Where to Go: Cycling in the Netherlands

Are you ready to explore new surroundings again? Spring is on its way, and a great way to get out and see the Netherlands in the springtime is on a bike (fiets in Dutch). With at least 32,000 km of cycle lanes and 3,300 km of long-distance bike routes (signposted as "LF-Routes", or Langeafstand Fietsroutes), there are endless possibilities to explore the country. You don't need to have a fancy road bike, but you also don't want to ride a great distance if your bike isn't in good condition so it's a good idea to have your bike serviced regularly to keep it working in tip-top shape. If you are very new to the Netherlands, and perhaps to cycling, you might want to start by exploring your immediate surroundings. You could begin by venturing out to a park that you aren't familiar with yet. Or you can just go in a direction that's opposite to your usual travel and see what you can find. If you are looking to take on a big challenge in 2021, there is even a route of almost 1,400 km around the Netherlands. If you complete the route (proven with photographs at specific locations), you’ll even make it to the Nederland Fietsland website's Hall of Fame.

Those looking for shorter routes (that's a relative term!) have plenty to choose from. Given our adopted home's flat landscape, there is little excuse not to hop on your bike and go for a ride. Even cycling to or from the different AWCA areas of Amsterdam, Haarlem and Het Gooi will give you plenty to see. From Amsterdam, you can find an excellent route for biking, no matter what direction you go in. To the northeast, Waterland offers some beautiful scenery to cycle through. Holysloot, which is technically part of Amsterdam-Noord, is a 45-minute bike ride if you start at the ferry behind Amsterdam’s Central station. The fishing village of Marken, also in Waterland, was once an island but has been a peninsula since 1957, when it was connected to the mainland; you can cycle through the equally picturesque village of Durgerdam on the way there. To the east you’ll see Muiden with its iconic castle, and the fortress city of Naarden is just a bit further east. Haarlem is a little over an hour to the west of Amsterdam; once you're there, the beaches of Bloemendaal and Zandvoort are easily accessible. One of the most well-known routes to the south for Amsterdam road cyclists is the Rondehoep, which starts in Ouderkerk aan de Amstel. The bike ride from Amsterdam to Ouderkerk is a good one on its own and, once restaurants and cafés reopen, it’s a lovely destination for lunch. If you want to head further south, you can ride through Abcoude toward Utrecht or a national park like the Utrechtse Heuvelrug National Park (website only in Dutch). If you don’t want to cycle the entire distance to a national park, try the Hoge Veluwe National Park, which has free bikes for people to use while visiting. Even though this park has 1,800 free bikes available at its entrances, that Dutch saying "OP = OP" (when they're gone, they're gone) certainly applies here. You are also welcome to bring your own bikes to use on the 40 km of bike lanes in the park; this is a great idea if you have children, because the park has limited sizes of kids' bikes. And speaking of park-like areas, Keukenhof is also a great place to rent bikes and cycle around the flower fields.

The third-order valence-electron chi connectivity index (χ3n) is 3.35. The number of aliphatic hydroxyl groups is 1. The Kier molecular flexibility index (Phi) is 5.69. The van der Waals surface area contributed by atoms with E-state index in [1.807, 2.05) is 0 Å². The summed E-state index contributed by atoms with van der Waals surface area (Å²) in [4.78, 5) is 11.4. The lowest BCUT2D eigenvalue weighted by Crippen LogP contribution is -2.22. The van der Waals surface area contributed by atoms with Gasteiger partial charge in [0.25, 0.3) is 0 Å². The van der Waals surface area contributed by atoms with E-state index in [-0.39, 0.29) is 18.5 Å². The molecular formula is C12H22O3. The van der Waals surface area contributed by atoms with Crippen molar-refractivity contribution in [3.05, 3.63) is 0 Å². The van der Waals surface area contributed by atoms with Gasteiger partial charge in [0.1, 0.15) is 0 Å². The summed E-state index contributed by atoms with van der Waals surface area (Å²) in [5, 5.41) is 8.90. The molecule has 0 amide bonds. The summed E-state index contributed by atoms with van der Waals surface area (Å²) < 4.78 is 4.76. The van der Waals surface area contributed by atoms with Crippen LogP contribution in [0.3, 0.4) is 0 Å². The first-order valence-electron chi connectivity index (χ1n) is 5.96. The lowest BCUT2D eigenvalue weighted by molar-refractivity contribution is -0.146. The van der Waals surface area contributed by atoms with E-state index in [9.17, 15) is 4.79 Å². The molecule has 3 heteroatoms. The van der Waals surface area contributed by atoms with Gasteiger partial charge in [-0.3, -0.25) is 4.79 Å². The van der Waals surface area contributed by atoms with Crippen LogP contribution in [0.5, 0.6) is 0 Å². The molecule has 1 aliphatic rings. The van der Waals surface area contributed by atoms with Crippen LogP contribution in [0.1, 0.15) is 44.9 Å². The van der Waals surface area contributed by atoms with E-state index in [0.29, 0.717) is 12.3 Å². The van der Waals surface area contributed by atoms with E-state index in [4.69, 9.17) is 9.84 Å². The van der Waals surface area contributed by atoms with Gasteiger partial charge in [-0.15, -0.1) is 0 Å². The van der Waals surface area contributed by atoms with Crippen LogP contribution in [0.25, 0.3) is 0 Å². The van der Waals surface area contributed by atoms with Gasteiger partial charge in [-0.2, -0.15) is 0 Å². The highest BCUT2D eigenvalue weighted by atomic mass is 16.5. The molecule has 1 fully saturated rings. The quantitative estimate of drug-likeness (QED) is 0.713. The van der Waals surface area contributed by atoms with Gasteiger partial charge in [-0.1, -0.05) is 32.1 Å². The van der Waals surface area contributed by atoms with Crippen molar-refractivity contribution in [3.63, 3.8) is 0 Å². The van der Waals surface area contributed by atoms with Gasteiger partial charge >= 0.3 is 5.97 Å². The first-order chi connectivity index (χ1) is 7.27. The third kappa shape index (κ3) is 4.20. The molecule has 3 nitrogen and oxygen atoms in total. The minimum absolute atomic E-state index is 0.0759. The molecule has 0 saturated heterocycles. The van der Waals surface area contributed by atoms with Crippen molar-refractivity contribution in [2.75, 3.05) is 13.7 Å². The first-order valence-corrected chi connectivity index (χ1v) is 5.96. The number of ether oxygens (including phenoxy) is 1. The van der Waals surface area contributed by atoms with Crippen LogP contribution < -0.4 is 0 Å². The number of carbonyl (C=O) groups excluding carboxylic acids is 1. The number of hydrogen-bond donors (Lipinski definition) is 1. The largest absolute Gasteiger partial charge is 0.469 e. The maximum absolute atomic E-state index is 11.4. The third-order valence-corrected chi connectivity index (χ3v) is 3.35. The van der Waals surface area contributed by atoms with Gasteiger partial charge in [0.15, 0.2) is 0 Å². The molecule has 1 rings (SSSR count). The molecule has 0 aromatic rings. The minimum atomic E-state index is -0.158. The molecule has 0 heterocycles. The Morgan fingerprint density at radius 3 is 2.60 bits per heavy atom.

For every cycling route, you’ll find there are almost as many route finders and cycling apps. If you want to use your phone to guide you, make sure you have something to mount it onto your bike, or you could be fined €95 for cycling while holding your phone in your hand. Fietsknoop.nl has an app in English to help you find your way, as does Efita. Natuurmonumenten has cycling routes around their listed sites of important landscapes and areas of cultural heritage. Although Statsbosbeheer (The Dutch National Forest Service) primarily provides walking routes through their 273,000 hectares of protected nature, they also have some cycling routes on their website (you will have to check the box for Fietsen to filter for cycling routes). Holland Cycling Routes offers ideas for day trips or longer trips, and Holland-Cycling.com has guided cycle tours as well. If you have a paid subscription to the cycling/running/walking tracking app Strava, you can search for routes that others have made or you can create your own.

Is there somewhere you'd like to cycle, but it's too far away to get there and back in a day? There are options! You can take your bike on the train during off-peak hours with a special bike ticket (available to purchase online or in the NS app); you should also register your bike on the train in advance to make sure there is space. You can find the details here. Perhaps you'd like to take a few days for your trip? Vrienden op de Fiets is a guesthouse network for cyclists and hikers around the Netherlands. Once you've registered, you can stay at others' homes for a small fee. Want to make more of a vacation out of your cycling? Holland.com has some suggestions and links to various companies. Dutch Biketours offer self-guided cycling tours, including hotel accommodations and luggage transfers; all you have to do is the cycling. Boat Bike Tours offers cruises with cycling days in the Netherlands and elsewhere in Europe.

Do you have favorite places to cycle that you'd like to share? In the American Women's Club members-only Facebook group, you can join the lively conversation! Not yet a member? We'd love to have you!